Mrs. Minh Ngọc is Arndt Schimmelmann’s bilingual Vietnamese wife who loves traveling with her husband. In 2013, Arndt and Minh Ngọc took part in the International Symposium on Large Igneous Provinces of Asia in Hanoi, Vietnam, where the Schimmelmanns met and talked to Dương Nguyễn-Thùy – a young lecturer and petrologist/geochemist at Vietnam National University who happened to be a conference organizer. Dương initially hesitated to engage with Indiana University in a research project. But Minh Ngọc and Arndt did not give up. With Minh Ngọc‘s persuasion in both Vietnamese and English, Dương began planning for international research in 2014, which grew into a number of successful collaborative research projects.
In May 2015 the first joint field work targeted caves on Cát Bà island (Hải Phòng city) and in the Đồng Văn Karst Plateau Geopark (Hà Giang Province) to measure methane in cave air.
With the expansion of our methane research project, Dương invited several Vietnamese collaborators and included graduate students from her faculty at VNU. The group at large needed a fitting name. Dương and her VNU colleague Hướng founded the EOS Research Group. Over the years, Arndt and Minh Ngọc visited occasionally to work with EOS group members and to train EOS students. Our collaboration within a close network of friends and family builds on essential virtues of the Vietnamese culture that makes our success possible.
In March 2016, Arndt and Minh Ngọc joined the EOS team during field work in rural northern Vietnam where deforestation and poverty often necessitate human habitation in ‘mud houses’. We noticed that regional soil in walls and floors contains enough natural radioactivity to emit hazardous radon levels far exceeding EPA safety thresholds. Especially the radon-220 isotope with a short half-life of ca. 55 seconds poses a health hazard that cannot be mitigated by venting of room air. Radon-220 diffuses out of porous mud into room air. Human inhalation and a chain of radioactive decay reactions of radon and its metallic daughter products can induce lung cancer.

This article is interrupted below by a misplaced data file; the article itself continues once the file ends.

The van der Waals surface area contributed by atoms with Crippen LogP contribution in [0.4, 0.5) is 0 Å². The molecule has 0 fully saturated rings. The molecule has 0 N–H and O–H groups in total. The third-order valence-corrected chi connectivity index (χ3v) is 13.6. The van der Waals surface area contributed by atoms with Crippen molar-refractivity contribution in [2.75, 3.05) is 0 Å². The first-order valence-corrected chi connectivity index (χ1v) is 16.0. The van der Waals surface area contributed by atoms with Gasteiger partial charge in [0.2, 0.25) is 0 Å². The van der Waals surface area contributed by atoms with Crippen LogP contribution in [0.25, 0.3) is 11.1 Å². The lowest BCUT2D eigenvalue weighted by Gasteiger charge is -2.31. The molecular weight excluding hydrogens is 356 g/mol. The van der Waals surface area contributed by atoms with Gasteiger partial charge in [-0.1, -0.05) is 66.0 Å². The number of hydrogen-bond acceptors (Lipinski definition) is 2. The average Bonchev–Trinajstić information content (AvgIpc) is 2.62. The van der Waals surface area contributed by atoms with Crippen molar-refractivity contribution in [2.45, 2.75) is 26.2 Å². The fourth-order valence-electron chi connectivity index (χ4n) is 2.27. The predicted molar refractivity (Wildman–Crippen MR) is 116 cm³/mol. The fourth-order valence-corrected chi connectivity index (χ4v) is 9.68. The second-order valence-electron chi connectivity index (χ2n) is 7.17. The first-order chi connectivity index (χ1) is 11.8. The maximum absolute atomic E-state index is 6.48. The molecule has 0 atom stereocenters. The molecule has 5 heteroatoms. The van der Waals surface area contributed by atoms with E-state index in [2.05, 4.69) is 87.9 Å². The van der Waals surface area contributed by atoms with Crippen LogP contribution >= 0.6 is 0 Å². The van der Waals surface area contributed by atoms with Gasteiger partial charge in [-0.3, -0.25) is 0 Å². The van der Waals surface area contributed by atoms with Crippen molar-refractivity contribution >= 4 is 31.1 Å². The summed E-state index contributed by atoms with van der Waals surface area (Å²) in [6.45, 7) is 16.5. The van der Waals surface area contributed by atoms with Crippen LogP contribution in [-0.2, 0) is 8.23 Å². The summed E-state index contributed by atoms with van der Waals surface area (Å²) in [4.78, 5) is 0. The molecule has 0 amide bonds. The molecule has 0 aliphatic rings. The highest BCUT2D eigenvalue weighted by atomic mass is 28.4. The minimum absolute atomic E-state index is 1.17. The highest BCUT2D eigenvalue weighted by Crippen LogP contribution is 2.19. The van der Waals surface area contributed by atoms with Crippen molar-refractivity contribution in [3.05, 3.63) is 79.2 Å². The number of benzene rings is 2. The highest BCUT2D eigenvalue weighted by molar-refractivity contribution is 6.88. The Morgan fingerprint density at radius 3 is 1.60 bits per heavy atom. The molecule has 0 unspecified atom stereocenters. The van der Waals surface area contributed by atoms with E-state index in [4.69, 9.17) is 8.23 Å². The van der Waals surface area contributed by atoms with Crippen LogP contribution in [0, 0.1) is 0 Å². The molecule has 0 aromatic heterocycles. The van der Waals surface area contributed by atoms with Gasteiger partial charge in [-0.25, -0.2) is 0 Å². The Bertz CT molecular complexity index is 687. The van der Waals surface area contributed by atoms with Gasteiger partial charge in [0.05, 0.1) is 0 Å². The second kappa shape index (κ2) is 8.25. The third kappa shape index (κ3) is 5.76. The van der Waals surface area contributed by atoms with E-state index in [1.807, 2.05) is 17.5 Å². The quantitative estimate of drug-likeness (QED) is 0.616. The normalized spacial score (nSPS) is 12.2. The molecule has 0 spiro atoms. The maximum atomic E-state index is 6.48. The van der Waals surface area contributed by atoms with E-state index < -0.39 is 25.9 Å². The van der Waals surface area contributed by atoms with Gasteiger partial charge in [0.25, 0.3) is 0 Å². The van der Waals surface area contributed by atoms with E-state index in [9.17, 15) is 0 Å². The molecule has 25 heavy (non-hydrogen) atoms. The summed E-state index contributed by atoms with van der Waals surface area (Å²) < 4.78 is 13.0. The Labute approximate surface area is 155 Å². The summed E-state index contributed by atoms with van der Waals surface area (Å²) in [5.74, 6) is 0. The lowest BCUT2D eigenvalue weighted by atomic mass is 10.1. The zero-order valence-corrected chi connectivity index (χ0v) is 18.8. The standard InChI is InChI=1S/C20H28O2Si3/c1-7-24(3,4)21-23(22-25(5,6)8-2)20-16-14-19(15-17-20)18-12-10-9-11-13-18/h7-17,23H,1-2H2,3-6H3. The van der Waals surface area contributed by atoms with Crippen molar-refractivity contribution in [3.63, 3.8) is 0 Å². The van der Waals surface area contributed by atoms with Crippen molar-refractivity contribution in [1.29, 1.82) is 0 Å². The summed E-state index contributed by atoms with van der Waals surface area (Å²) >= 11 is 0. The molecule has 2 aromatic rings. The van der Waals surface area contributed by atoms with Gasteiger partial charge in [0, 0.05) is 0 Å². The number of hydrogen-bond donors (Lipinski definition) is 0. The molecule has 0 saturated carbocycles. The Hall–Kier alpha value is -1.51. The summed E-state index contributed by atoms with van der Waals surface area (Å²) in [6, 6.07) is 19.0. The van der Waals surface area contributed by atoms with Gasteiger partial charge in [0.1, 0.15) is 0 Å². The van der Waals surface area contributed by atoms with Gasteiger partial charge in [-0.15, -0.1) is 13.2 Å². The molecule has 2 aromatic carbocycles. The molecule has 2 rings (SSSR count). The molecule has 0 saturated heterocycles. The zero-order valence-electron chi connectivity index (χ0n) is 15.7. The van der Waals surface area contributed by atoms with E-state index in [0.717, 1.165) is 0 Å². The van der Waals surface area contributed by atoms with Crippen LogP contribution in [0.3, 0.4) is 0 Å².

More than half a billion people worldwide live in dwellings that are partially constructed with earthen walls. The reason for Vietnamese mud house construction is poverty and the low price of construction. The situation may be different in other developing countries. The situation is again altogether different in developed countries like in Germany where the inhabitants of houses with earthen walls want to be “green” and may indeed treasure the ‘natural appearance’. We need to first generate awareness that a radiation safety problem exists when earthen walls emit radon isotopes.
In late 2016, Arndt and Minh Ngọc returned to Vietnam and joined our EOS team to visit an authentic ‘mud house’ in a village in Hà Giang Province close to the Chinese border. Despite the time-consuming travel from Hà Nội to Hà Giang and major problems with entry permits to the restricted border region, our group successfully completed three days and nights of radiation safety experiments in a mud house.
We developed and successfully tested a novel method to mitigate the exhalation of thoron into the room air in soil-built houses. The radioactivity in room air near walls (where people sleep at night) decreased from hazardous levels to below detection limit. Our method of mitigating the thoron radiation geohazard is affordable, sustainable, socially acceptable, non-toxic, and can be applied with partially recycled resources that are readily available in most developing countries.
The project is dear to the hearts of EOS members. Arndt and Minh Ngọc are convinced that we can help many people all over the world to live healthier lives.
Minh Ngọc convinced the EOS group that we should help improve the lives of children in economically disadvantaged areas. While the group was planning science, Minh Ngọc busily searched for winter clothing and school supplies at wholesale prices in Hanoi. Outreach activities in mountain villages mainly targeted elementary schools serving primarily minority children in Hà Giang Province. Our outreach efforts were coordinated with regional and local governments and were assisted by the schools’ principals and teachers. This way we also established personal contacts and reliable logistic support for our research in the field.
Geosciences are improving the lives of people in Vietnam